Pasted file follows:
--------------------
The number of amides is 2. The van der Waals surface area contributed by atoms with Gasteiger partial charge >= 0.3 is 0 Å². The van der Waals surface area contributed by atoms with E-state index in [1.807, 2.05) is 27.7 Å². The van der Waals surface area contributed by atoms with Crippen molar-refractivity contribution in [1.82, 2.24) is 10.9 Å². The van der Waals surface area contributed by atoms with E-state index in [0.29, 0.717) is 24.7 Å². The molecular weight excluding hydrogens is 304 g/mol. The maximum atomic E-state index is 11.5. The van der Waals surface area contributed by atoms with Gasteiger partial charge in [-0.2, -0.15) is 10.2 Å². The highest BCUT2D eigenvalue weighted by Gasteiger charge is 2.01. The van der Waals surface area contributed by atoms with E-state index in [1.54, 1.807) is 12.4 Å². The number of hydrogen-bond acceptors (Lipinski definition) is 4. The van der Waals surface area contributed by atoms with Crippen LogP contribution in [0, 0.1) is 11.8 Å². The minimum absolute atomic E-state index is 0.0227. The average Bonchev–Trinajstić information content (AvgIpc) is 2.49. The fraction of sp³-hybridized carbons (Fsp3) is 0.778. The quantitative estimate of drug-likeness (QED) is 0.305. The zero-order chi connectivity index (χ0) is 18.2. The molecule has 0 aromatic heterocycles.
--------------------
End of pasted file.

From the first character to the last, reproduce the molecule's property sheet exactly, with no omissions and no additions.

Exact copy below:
The number of amides is 2. The van der Waals surface area contributed by atoms with Gasteiger partial charge >= 0.3 is 0 Å². The van der Waals surface area contributed by atoms with E-state index in [1.807, 2.05) is 27.7 Å². The van der Waals surface area contributed by atoms with Crippen molar-refractivity contribution in [1.82, 2.24) is 10.9 Å². The van der Waals surface area contributed by atoms with E-state index in [0.29, 0.717) is 24.7 Å². The molecular weight excluding hydrogens is 304 g/mol. The maximum atomic E-state index is 11.5. The van der Waals surface area contributed by atoms with Gasteiger partial charge in [-0.2, -0.15) is 10.2 Å². The highest BCUT2D eigenvalue weighted by Gasteiger charge is 2.01. The van der Waals surface area contributed by atoms with E-state index in [1.54, 1.807) is 12.4 Å². The number of hydrogen-bond acceptors (Lipinski definition) is 4. The van der Waals surface area contributed by atoms with Crippen LogP contribution in [0, 0.1) is 11.8 Å². The minimum absolute atomic E-state index is 0.0227. The average Bonchev–Trinajstić information content (AvgIpc) is 2.49. The fraction of sp³-hybridized carbons (Fsp3) is 0.778. The quantitative estimate of drug-likeness (QED) is 0.305. The zero-order chi connectivity index (χ0) is 18.2. The molecule has 0 aromatic heterocycles.